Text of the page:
In Memoriam: Russell F. Weigley
Herbert J. Ershkowitz and Richard H. Immerman, October 2004
From the In Memoriam column of the October 2004 Perspectives
Russell F. Weigley, professor emeritus of American history at Temple University, died at the age of 73 on March 3, 2004. He passed away suddenly following a heart attack at his home in Center City Philadelphia. He is survived by his wife of 40 years, Emma Seifrit Weigley, his son Jared, and his daughter Catherine.
A lifelong resident of Pennsylvania, Russ Weigley was born in Reading on July 2, 1930. As a child growing up about 70 miles from the battle site at Gettysburg, Weigley developed his interest in military history. His parents made an annual excursion to Gettysburg. In making this trip, Weigley followed the route of his great grandparents, who visited the battlefield in the summer of 1863 along with thousands of other Pennsylvanians to view the carnage. Russ Weigley wrote of the emotions that Gettysburg always held for him. Even when visiting in the summer, "there is always a chill in the air….I know the ghosts." Growing up in the midst of World War II also influenced his vivid imagination. As a consequence, it surprised no one that Weigley chose to become such an imaginative as well as rigorous student of war. Yet he never glamorized it. Armies, he consistently lectured to his students, "are simply state-organized instruments of mass murder."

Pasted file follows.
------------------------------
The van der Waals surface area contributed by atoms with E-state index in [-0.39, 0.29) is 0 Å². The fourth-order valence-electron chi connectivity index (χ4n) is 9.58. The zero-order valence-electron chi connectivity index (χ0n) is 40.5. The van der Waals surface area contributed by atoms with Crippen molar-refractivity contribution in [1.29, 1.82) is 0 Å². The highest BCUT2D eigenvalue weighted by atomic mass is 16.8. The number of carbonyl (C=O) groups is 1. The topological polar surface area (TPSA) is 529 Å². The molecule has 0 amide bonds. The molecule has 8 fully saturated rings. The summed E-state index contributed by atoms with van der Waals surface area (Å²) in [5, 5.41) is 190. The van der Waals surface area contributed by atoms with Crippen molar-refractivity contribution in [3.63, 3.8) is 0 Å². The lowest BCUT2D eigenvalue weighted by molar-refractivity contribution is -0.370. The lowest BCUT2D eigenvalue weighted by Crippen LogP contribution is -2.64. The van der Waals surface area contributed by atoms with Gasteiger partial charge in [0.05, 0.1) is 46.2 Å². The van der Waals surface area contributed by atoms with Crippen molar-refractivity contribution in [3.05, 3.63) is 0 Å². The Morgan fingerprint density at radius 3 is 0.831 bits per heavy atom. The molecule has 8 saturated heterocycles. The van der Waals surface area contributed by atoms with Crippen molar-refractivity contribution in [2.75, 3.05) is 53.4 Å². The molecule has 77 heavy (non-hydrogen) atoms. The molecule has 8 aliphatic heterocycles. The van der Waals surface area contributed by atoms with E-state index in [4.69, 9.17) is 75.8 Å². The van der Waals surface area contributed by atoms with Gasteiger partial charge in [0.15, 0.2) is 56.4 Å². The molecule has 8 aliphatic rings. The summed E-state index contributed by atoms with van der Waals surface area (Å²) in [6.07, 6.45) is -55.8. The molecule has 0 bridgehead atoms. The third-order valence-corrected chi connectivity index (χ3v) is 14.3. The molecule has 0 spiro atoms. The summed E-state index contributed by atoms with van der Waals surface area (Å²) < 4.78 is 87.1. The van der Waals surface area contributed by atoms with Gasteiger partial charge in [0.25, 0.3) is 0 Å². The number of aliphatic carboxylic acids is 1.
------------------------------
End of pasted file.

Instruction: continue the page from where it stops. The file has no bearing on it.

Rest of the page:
Weigley graduated from Albright College in 1952, and he received the MA in 1953 and PhD from the University of Pennsylvania in 1956. He wrote his dissertation under the Pulitzer Prize-winning historian, Roy F. Nichols. It was published as Quartermaster General of the Union Army: A Biography of M.C. Meigs (Columbia University Press, 1959). After receiving his degree, Russ Weigley taught at the University of Pennsylvania from 1956 to 1958 and from 1958 to 1962 at Drexel University. That fall he joined the faculty at Temple University as an associate professor and remained until his retirement in 1999 as Distinguished University Professor. He also was a visiting professor at Dartmouth College and the United States Army War College at Carlisle, Pennsylvania.
For 36 years, Weigley was the heart and soul of the Temple history department. He was its most important scholar, its premier mentor of graduate students, and one of its most popular undergraduate instructors. At one point he had over 30 PhD candidates working under him concurrently. Even in retirement Weigley continued to direct dissertations and serve on examining committees. During his tenure, he received numerous awards including Temple's College of Arts and Sciences Alumni Award for Distinguished Teaching, as well as the Samuel Eliot Morison Prize of the American Military Institute, the Society for Military History's Distinguished Book Award, and the Lincoln Prize. Weigley held a John Simon Guggenheim Memorial Fellowship, was an elected member of the American Philosophical Society and the Society of American Historians, and served as president of the American Military Institute and the Pennsylvania Historical Association. He was the eighth holder of the United States Marine Corps Command and Staff College Foundation Chair of Military Affairs.